Flagship store go-ahead for £100m retrofit

Mike Ashley’s Frasers Group green light for Oxford Street project

Friday, 12th November

House of Fraser building restaurant

Artist’s impression of how the restaurant at the House of Fraser site might look

A £100million offices, swimming pool, and restaurant revamp of a flagship department store in the West End has got the green light, with planning chiefs saying “Oxford Street needs all the help it can get”.

The House of Fraser building will be retrofitted while three new floors will be placed on top following a vote by planning chiefs on Tuesday night.

It is one of several changes to Oxford Street’s chain stores triggered by the dramatic drop in footfall during the Covid-19 pandemic and the rise of online shopping.

The application came from Public Properties Establishment on behalf of Mike Ashley’s Frasers Group, which bought House of Fraser after it went into administration in 2018.

Westminster City Council officers had resisted the “unusual application” on the basis of the style of windows proposed for the upper floors of the 1937 building.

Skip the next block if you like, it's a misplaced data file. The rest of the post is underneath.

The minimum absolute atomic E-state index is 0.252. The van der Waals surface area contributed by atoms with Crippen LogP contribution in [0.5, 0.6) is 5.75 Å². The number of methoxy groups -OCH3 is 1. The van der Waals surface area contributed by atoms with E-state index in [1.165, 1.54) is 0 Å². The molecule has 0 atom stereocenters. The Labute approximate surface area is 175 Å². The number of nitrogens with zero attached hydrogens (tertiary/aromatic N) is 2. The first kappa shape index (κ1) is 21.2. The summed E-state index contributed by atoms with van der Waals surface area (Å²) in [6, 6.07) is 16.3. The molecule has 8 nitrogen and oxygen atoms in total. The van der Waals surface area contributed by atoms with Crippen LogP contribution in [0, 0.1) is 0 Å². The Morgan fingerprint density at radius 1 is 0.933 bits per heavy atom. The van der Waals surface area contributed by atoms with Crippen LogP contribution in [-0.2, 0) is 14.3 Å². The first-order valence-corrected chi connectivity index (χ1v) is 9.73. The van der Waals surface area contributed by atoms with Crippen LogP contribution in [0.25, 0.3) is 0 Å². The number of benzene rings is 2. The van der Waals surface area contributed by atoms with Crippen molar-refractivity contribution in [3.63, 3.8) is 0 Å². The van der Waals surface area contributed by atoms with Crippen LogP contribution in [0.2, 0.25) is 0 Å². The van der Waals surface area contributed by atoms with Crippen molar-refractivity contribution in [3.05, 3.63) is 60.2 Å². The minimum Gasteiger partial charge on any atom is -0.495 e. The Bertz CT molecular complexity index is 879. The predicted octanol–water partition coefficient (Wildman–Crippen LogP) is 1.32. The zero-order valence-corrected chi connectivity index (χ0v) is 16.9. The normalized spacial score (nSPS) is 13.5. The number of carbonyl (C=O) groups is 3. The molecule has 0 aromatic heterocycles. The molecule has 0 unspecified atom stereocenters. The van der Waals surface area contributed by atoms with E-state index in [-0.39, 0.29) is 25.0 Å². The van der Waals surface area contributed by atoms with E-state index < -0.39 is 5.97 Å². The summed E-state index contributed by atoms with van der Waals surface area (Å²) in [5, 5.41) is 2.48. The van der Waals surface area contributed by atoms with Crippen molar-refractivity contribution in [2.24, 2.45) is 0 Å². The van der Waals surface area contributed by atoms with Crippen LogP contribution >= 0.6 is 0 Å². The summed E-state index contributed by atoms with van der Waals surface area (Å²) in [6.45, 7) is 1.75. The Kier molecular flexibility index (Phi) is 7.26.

West End ward councillor Tim Barnes said: “We should be celebrating this £100million investment in Oxford Street. Instead we are having an argument about windows that would have embarrassed a medieval theologian. The windows have been approved elsewhere in Westminster. The issue is the location; but the location is why we need to improve.

“Oxford Street is changing, 100 years ago department stores were built to restrict light, lest it spoil the goods. Now we need the same buildings to increase the number of office and residential uses. That will mean changes to appearance.

“Failure to allow for this will push developers to demolish old buildings. It’s hard to see how that would be in the public interest.”

Netting was erected on the House of Fraser in 2019 to prevent crumbling stone from the building’s eroding face falling on shoppers below.

The building suffers from what developers call “Regent Street disease” the meeting heard. This is a phenomenon where Portland stone wrapped around steel in a building’s foundations makes it vulnerable to erosion.

Jace Tyrrell, chief executive of New West End Company, said Oxford Street had faced “years of structural challenges” that had been “propelled by Covid”.

But he said the application was a “much-needed transformation” and “a catalyst for positive change”, adding that retro-fitting was the best environmental solution to a building in need of repair.

Planning committee chair Cllr Robert Rigby said: “We all know Oxford Street, and it needs all the help we can give it. This is an iconic building that needs to be loved and looked after.

“This will give it a new lease of life. It will become a destination in itself.”

The application said the scheme would bring 2,000 jobs to the West End.

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